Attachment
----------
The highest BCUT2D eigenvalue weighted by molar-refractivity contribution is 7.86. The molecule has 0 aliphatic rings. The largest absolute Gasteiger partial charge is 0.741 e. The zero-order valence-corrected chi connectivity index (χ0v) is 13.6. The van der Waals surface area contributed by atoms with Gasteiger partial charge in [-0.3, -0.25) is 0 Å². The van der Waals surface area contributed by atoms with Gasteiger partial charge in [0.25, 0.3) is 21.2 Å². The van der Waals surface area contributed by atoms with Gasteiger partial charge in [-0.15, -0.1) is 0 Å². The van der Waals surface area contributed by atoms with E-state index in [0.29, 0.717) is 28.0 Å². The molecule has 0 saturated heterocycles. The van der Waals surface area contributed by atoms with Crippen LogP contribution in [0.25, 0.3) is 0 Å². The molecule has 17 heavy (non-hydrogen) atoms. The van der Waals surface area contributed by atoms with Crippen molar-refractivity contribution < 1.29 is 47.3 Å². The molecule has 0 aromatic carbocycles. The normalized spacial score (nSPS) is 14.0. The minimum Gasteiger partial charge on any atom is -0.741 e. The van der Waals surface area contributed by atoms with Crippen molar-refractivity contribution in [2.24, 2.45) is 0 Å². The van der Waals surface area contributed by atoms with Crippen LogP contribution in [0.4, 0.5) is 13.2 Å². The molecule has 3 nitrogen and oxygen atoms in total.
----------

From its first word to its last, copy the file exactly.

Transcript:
The highest BCUT2D eigenvalue weighted by molar-refractivity contribution is 7.86. The molecule has 0 aliphatic rings. The largest absolute Gasteiger partial charge is 0.741 e. The zero-order valence-corrected chi connectivity index (χ0v) is 13.6. The van der Waals surface area contributed by atoms with Gasteiger partial charge in [-0.3, -0.25) is 0 Å². The van der Waals surface area contributed by atoms with Gasteiger partial charge in [0.25, 0.3) is 21.2 Å². The van der Waals surface area contributed by atoms with Gasteiger partial charge in [-0.15, -0.1) is 0 Å². The van der Waals surface area contributed by atoms with E-state index in [0.29, 0.717) is 28.0 Å². The molecule has 0 saturated heterocycles. The van der Waals surface area contributed by atoms with Crippen LogP contribution in [0.25, 0.3) is 0 Å². The molecule has 17 heavy (non-hydrogen) atoms. The van der Waals surface area contributed by atoms with Crippen molar-refractivity contribution < 1.29 is 47.3 Å². The molecule has 0 aromatic carbocycles. The normalized spacial score (nSPS) is 14.0. The minimum Gasteiger partial charge on any atom is -0.741 e. The van der Waals surface area contributed by atoms with Crippen molar-refractivity contribution in [2.24, 2.45) is 0 Å². The van der Waals surface area contributed by atoms with Crippen LogP contribution in [0.4, 0.5) is 13.2 Å². The molecule has 3 nitrogen and oxygen atoms in total.